25th Aug 2015

Old wills

I recently assisted a family whose relative left a hand written will which was made in the early 1950s. The will form itself is an interesting document and the information it gives highlights a few of the changes that have been introduced since the 1880s. For example, the instructions make reference to the change in law on 1st January 1883 which enabled a married woman to “dispose by will of her separate property in the same manner as if she were unmarried”. They also state that “a person under twenty-one years of age, and idiots, lunatics, and persons of unsound mind cannot make a valid Will.” Now the guidance is that you must be 18 or over (unless you are in the armed forces in which case you can make a will at a younger age) and have the capacity to make a will. We also have the freedom to be idiots and leave our estates by will to whoever we chose, without any obligation to be sensible; having said that, if you are thinking about leaving a child or a spouse out of your will, or if you wish to do something unusual, you should talk it over with a solicitor first.

As lovely as it is to come across an old will from a different era, I would not generally advise leaving it so long to review and update your will. Family and financial circumstances change over time, laws and tax provisions are updated and the way in which we do things also change. If your will is decades old it is most probably time to update it.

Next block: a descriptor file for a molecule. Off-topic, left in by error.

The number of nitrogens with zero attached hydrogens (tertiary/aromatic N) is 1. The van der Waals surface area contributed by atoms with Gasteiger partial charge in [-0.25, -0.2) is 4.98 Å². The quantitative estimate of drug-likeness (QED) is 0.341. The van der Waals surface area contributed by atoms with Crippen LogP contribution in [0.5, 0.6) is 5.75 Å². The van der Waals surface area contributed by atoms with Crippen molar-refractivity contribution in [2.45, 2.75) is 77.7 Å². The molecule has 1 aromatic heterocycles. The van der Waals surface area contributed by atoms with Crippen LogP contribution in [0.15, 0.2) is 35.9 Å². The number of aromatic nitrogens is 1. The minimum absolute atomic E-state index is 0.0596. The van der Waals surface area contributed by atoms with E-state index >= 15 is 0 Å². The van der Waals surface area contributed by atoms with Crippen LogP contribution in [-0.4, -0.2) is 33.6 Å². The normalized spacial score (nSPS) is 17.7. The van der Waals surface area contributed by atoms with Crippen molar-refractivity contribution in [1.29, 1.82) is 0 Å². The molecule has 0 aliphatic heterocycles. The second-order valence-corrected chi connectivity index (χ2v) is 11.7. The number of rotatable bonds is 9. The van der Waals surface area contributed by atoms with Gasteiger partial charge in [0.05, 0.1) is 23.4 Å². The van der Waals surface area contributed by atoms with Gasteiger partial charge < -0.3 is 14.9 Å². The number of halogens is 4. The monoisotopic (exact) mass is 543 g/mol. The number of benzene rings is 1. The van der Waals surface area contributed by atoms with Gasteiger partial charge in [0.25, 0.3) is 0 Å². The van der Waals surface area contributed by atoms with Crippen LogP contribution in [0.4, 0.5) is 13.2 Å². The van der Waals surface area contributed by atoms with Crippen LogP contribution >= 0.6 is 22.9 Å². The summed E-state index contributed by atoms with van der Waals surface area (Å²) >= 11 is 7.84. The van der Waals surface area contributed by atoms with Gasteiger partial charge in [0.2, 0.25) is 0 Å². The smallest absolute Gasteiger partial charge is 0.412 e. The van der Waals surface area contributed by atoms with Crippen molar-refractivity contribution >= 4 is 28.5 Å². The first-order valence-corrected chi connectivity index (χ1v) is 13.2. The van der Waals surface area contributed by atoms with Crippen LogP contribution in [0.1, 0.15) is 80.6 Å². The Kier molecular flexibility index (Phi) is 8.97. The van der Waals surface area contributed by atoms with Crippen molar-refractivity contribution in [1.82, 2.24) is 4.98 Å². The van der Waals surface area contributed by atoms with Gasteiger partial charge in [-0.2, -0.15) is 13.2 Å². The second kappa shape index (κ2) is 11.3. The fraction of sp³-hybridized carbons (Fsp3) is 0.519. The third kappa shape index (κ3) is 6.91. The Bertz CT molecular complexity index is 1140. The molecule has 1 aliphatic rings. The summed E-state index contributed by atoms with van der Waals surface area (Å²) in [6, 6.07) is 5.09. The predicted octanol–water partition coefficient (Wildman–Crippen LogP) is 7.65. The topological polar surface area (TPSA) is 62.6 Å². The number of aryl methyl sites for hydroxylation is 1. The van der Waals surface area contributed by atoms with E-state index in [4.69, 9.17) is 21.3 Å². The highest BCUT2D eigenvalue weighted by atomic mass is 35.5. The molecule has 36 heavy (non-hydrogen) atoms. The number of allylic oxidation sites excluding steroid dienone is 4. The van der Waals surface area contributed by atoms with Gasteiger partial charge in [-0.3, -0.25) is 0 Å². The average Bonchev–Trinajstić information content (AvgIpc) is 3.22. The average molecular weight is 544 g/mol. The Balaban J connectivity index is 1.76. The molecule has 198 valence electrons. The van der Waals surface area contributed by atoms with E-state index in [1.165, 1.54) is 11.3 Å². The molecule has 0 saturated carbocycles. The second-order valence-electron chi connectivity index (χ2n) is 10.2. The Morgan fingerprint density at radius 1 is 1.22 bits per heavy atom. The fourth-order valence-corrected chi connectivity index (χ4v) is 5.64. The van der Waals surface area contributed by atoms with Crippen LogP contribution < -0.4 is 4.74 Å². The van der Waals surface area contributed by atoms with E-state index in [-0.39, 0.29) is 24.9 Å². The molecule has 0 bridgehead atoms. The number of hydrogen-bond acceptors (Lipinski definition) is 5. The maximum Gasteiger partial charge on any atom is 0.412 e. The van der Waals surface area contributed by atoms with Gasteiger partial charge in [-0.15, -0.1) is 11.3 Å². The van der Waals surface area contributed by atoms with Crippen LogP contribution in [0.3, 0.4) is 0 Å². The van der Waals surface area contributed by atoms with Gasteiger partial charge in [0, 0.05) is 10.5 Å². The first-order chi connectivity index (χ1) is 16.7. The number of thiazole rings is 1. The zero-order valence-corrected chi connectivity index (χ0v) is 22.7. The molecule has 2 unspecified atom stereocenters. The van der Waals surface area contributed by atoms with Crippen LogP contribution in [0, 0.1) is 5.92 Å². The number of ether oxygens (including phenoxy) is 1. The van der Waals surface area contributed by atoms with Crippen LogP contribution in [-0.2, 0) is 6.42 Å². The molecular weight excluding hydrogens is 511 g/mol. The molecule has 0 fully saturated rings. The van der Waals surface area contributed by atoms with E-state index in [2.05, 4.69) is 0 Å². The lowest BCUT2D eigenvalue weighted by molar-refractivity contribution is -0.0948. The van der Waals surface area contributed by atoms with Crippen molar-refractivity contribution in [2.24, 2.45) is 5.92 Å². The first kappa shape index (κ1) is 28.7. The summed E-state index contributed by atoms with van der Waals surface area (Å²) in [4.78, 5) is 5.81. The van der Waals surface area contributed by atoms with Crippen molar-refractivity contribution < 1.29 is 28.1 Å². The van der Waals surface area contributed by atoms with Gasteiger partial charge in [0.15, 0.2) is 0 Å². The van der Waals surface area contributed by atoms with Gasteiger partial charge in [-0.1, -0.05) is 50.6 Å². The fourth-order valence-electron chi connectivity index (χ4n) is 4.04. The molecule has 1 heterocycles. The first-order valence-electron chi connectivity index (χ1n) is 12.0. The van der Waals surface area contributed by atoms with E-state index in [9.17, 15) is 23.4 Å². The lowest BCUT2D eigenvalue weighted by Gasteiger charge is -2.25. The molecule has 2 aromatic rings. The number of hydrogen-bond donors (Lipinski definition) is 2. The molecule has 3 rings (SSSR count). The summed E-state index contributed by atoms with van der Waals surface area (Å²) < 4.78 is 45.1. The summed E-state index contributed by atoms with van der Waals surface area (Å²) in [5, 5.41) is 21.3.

It was much more common in the 1950s, 60s and 70s for people to make homemade wills. In the 1970s one newspaper printed a Do-It-Yourself will form for testators to cut out and complete and on the reverse of the page was that day’s TV guide. The guide included a provocative photograph of popular actress Susan George and apparently these wills proved particularly popular with some Probate Registry staff.

Now you are very unlikely to find a cut out will form in a newspaper and the general advice is not to make a homemade will unless your circumstances are extremely straight forward. Even if you do think that your wishes are straight forward, there is still great value in seeing a solicitor to fully discuss your circumstances and options as there may well be aspects of your estate planning that you have not considered. Also, if a homemade will does not work as intended it can sometimes be difficult or even impossible to put right and your intended beneficiaries may be left with no recourse.

If you have an old or a homemade will, please consider reviewing it with a solicitor, so that you and your beneficiaries can be confident that everything is in order.

When looking for a solicitor to help you with your will, I would advise you to look for someone who is a member of the Society of Trust and Estate Practitioners (STEP) or Solicitors for the Elderly (SFE), as members of these organisations are expected to demonstrate a certain level of experience and expertise.

Be sociable. Share!

Get Social

Connect with us on LinkedIn

LinkedIn
  • legal-500-leading-set-20144
  • Chambers UK 2015
  • Lexcel Accredited
  • Investors In People
  • Conveyancing Quality